Track and Field Studies Coach Uses Latest Research to Help Teens Run Faster

Article excerpt

Byline: Michael Wamble Daily Herald Staff Writer

Ken Jakalski is the fastest man in Lisle.

"Wait," says Jakalski, 53, who runs about 20 miles a week but hasn't signed up for a 10K recently.

"Maybe I'm the best guy in trying to find out how people get faster."

Fair enough.

Doesn't have the same ring to it, though.

But when Jakalski's phone rings, it could be a research-minded physicist. Or an Olympian. Or university coaches with newly purchased electronic track and field equipment trying to figure out how to use the stuff.

And on a misty February day, get Jakalski out on Wilde Track - the eight-lane reddish polyurethane oval behind Lisle Junior High School, the place where he's helped develop high school state champions and championship teams - and even he can't help but admit it, bounding on one leg in Lane 7.

"I feel good."

Yet as good as he feels on the track, Jakalski's best day this year came indoors.

In January, Jakalski was inducted into the Illinois Track and Field and Cross Country Coaches Hall of Fame.

Part of the reason he's been so successful in track and field and so open to technological and research-based training tools to help kids run faster and jump higher are his memories of being just like them, he says.

Jakalski recalls the days when as a teen he had big sports dreams of his own.

They had nothing to do with the speed of his feet, but with the velocity of his tennis racket.

Growing up in southwest suburban Evergreen Park, Jakalski worked on the unconventional way he held his tennis racket. He hoped a prominent tennis coach might take him on as a student - the first step in a journey toward being the best.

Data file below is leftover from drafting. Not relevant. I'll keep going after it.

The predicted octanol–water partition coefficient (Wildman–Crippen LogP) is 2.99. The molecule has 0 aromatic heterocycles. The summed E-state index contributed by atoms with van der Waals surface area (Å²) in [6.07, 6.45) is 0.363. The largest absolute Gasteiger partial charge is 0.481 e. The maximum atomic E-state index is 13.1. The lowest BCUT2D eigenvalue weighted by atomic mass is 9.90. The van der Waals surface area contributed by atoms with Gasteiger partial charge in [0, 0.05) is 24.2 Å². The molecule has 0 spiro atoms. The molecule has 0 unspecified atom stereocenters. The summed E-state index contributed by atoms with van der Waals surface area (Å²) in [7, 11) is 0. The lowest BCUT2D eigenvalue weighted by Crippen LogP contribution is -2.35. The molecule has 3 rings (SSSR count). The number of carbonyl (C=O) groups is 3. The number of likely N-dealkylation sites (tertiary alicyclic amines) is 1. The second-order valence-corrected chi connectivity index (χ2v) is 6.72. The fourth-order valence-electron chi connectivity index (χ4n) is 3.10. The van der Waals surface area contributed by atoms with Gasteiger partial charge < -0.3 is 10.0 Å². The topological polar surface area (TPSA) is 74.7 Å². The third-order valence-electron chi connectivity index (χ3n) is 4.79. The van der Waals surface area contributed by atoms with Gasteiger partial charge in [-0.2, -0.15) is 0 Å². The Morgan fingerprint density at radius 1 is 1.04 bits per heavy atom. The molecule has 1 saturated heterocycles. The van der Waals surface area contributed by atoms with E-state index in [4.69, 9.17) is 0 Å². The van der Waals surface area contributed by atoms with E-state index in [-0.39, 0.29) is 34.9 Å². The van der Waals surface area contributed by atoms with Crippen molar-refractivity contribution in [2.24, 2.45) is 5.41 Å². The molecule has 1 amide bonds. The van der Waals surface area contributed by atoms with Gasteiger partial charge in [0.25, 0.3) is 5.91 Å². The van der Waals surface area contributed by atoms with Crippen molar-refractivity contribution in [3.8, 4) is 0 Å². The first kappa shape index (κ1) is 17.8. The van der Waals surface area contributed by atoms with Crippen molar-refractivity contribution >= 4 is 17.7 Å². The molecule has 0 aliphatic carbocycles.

But all the instructor told Jakalski was to change his grip and his swing.

Conform.

Do it the way it's always been done.

Jakalski still recounts the episode with fleeting thoughts of what could've been. Something like that might have turned someone else away from athletics.

But not him.

The way his teenage tennis dream was dashed shaped the way Jakalski has worked with athletes for 19 years as head track coach at Lisle High School as well as his willingness to stay open-minded to physical and technological tools that increase speed in his sport.

During the upcoming track and field season, Jakalski says, the team will train with special starting blocks, called ReacTime, that use sound and infrared beams to monitor how fast runners come out of the blocks.

It will be the latest tool Jakalski has brought to Lisle track and field, added to a list of innovations that have made Jakalski a hall of famer. …